Wandering Thoughts archives

2007-07-27

How big is the Slashdot effect?

Recent events have made me more curious than ever about just how big the Slashdot effect is. If you get linked to by one of the popular sites like Slashdot, Digg, or reddit, how much load are you actually going to get hit with?

(Correspondingly, if you are trying to make sure a web application can stand up to a Slashdotting, how much load do you need to be able to handle?)

Unfortunately, good current data is hard to come by; most of the reports on the details of the effect are old, and most of them don't include the numbers I'm most interested in. Most people only report their total hits over a relatively long time, but the numbers that matter for performance tuning are the peak concurrency and peak hits per minute or per second.

The best recent sources I've dug up so far are here (from 2006) and here (from early 2007). They suggest that the Slashdot effect is good for a few hundred pageviews a minute over your busiest hour or so, but don't say anything about the peak; other reports suggest between 25 and 50 requests per second (1500 to 3000 a minute) at peak, but no one seems to have a solid number.

(Remember that a single pageview may result in more than one HTTP request, since it needs to get all of the graphics, stylesheets, JavaScript, and so on.)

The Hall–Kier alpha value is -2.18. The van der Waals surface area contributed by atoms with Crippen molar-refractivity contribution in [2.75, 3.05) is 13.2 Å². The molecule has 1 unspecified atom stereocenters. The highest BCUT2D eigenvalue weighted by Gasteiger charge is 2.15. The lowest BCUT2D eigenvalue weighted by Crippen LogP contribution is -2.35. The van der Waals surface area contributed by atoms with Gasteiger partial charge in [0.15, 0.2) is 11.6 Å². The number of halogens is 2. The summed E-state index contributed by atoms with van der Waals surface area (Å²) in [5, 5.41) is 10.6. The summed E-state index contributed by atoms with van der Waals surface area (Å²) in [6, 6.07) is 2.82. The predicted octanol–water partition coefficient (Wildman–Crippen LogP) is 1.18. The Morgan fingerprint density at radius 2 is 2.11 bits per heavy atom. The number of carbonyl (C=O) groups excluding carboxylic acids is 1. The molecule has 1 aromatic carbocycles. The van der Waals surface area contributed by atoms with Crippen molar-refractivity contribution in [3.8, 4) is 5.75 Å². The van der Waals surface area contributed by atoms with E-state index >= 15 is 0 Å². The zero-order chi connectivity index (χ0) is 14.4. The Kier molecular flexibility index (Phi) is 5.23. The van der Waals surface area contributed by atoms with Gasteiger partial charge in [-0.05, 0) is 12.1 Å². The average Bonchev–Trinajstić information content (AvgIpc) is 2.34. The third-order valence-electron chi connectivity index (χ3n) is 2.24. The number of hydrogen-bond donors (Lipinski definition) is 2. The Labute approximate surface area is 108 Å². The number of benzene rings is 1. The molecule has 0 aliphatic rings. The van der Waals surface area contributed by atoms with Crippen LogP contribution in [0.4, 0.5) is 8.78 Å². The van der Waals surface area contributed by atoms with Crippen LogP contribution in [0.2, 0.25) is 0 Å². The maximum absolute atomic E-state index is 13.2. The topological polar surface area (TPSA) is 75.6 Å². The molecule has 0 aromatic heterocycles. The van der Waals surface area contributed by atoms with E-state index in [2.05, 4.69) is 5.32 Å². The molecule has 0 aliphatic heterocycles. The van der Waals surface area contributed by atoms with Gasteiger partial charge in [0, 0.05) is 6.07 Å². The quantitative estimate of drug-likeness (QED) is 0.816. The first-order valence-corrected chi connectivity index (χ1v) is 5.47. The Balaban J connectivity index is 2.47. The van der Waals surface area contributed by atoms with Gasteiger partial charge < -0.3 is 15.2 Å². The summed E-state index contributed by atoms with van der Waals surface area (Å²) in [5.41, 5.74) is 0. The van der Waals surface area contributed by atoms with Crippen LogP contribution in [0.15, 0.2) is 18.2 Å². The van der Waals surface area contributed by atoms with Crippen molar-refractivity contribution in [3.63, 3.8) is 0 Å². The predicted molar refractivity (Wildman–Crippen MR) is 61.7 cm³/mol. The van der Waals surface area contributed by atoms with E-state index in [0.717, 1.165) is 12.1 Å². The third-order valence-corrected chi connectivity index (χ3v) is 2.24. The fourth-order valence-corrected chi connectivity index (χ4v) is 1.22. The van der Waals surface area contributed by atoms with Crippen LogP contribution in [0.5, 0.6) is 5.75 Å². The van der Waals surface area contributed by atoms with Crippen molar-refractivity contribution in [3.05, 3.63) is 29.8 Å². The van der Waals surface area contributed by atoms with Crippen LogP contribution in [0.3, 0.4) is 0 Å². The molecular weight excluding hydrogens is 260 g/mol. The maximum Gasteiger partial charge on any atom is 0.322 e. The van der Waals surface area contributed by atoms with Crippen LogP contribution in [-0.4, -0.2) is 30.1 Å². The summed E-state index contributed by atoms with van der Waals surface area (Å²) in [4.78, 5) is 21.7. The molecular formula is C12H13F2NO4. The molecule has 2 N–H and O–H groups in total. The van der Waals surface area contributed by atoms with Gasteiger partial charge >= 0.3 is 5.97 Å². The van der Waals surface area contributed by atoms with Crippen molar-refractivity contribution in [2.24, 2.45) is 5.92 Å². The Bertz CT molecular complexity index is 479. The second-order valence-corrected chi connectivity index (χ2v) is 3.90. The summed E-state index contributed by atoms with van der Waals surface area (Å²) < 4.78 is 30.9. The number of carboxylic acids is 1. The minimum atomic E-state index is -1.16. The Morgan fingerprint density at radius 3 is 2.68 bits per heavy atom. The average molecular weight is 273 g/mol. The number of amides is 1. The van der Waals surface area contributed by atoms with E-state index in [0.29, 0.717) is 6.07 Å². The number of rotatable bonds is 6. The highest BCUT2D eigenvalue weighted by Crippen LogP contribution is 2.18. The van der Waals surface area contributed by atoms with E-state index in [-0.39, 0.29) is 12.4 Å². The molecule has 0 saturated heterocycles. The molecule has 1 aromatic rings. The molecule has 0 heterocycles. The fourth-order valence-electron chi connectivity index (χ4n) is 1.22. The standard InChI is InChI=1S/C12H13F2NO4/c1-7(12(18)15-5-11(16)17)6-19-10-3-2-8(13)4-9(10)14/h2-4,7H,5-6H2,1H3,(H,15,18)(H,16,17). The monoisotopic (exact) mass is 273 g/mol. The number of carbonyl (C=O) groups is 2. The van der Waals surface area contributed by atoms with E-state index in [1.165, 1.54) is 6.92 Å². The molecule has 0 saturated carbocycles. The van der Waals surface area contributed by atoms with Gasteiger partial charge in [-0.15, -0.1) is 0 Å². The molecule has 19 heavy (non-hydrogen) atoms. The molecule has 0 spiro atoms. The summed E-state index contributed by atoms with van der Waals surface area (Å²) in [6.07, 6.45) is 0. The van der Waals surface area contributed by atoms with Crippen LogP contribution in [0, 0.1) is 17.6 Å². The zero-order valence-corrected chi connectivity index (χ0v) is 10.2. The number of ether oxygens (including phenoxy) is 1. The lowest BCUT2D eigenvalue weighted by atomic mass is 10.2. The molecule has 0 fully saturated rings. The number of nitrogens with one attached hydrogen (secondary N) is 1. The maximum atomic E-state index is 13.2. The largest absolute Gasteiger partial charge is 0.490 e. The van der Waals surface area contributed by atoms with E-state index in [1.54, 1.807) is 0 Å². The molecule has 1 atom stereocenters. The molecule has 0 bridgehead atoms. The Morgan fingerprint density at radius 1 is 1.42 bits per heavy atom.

Another useful tidbit to know about the Slashdot effect would be how much extra traffic your other pages will see. (My guess is that almost all of the traffic will go to the page that got linked and only a few visitors will go look at the rest of your site.)

PS: if I ever get hit with the Slashdot effect, I promise a full report. Not that I expect it to happen. (Yesterday is the closest I've come to that sort of thing; although a couple of entries did appear briefly on programming.reddit.com, it was without serious effects on my traffic levels.)

web/SlashdotEffectSize written at 23:24:09; Add Comment


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